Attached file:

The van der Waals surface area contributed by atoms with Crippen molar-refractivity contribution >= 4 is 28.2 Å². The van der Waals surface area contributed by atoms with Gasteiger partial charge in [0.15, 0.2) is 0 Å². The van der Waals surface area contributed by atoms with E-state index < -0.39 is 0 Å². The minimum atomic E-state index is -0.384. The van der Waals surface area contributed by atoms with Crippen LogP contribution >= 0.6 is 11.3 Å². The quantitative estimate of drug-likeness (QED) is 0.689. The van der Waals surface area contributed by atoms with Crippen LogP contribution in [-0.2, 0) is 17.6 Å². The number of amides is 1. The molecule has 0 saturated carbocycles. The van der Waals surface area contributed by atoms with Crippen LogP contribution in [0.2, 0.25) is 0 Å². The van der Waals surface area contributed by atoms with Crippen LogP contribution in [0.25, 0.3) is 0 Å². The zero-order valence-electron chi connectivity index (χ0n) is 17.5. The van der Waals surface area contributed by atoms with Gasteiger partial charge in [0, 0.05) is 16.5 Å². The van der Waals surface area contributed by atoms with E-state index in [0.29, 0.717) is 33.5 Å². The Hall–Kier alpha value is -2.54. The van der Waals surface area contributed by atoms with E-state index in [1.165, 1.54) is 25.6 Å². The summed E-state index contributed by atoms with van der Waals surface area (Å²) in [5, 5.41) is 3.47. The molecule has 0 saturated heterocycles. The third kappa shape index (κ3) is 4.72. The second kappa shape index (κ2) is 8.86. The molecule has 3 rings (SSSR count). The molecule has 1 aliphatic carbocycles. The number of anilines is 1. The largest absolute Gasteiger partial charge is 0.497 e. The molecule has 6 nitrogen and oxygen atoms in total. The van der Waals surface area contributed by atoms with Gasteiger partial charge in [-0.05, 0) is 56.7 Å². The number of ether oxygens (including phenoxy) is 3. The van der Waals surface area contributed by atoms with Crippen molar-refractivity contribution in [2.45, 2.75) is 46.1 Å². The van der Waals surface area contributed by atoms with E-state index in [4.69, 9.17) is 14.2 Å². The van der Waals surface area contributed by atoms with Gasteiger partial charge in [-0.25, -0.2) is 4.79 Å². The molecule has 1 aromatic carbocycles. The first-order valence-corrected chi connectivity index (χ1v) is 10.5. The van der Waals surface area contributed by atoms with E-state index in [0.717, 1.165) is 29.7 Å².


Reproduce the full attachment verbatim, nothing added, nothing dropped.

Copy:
The van der Waals surface area contributed by atoms with Crippen molar-refractivity contribution >= 4 is 28.2 Å². The van der Waals surface area contributed by atoms with Gasteiger partial charge in [0.15, 0.2) is 0 Å². The van der Waals surface area contributed by atoms with E-state index < -0.39 is 0 Å². The minimum atomic E-state index is -0.384. The van der Waals surface area contributed by atoms with Crippen LogP contribution >= 0.6 is 11.3 Å². The quantitative estimate of drug-likeness (QED) is 0.689. The van der Waals surface area contributed by atoms with Crippen LogP contribution in [-0.2, 0) is 17.6 Å². The number of amides is 1. The molecule has 0 saturated carbocycles. The van der Waals surface area contributed by atoms with Crippen LogP contribution in [0.2, 0.25) is 0 Å². The van der Waals surface area contributed by atoms with Crippen LogP contribution in [0.25, 0.3) is 0 Å². The zero-order valence-electron chi connectivity index (χ0n) is 17.5. The van der Waals surface area contributed by atoms with Gasteiger partial charge in [0, 0.05) is 16.5 Å². The van der Waals surface area contributed by atoms with E-state index in [0.29, 0.717) is 33.5 Å². The Hall–Kier alpha value is -2.54. The van der Waals surface area contributed by atoms with E-state index in [1.165, 1.54) is 25.6 Å². The summed E-state index contributed by atoms with van der Waals surface area (Å²) in [5, 5.41) is 3.47. The molecule has 0 saturated heterocycles. The third kappa shape index (κ3) is 4.72. The second kappa shape index (κ2) is 8.86. The molecule has 3 rings (SSSR count). The molecule has 1 aliphatic carbocycles. The number of anilines is 1. The largest absolute Gasteiger partial charge is 0.497 e. The molecule has 6 nitrogen and oxygen atoms in total. The van der Waals surface area contributed by atoms with Gasteiger partial charge in [-0.05, 0) is 56.7 Å². The number of ether oxygens (including phenoxy) is 3. The van der Waals surface area contributed by atoms with Crippen molar-refractivity contribution in [2.45, 2.75) is 46.1 Å². The van der Waals surface area contributed by atoms with E-state index in [4.69, 9.17) is 14.2 Å². The van der Waals surface area contributed by atoms with Gasteiger partial charge in [-0.25, -0.2) is 4.79 Å². The molecule has 1 aromatic carbocycles. The first-order valence-corrected chi connectivity index (χ1v) is 10.5. The van der Waals surface area contributed by atoms with E-state index in [0.717, 1.165) is 29.7 Å².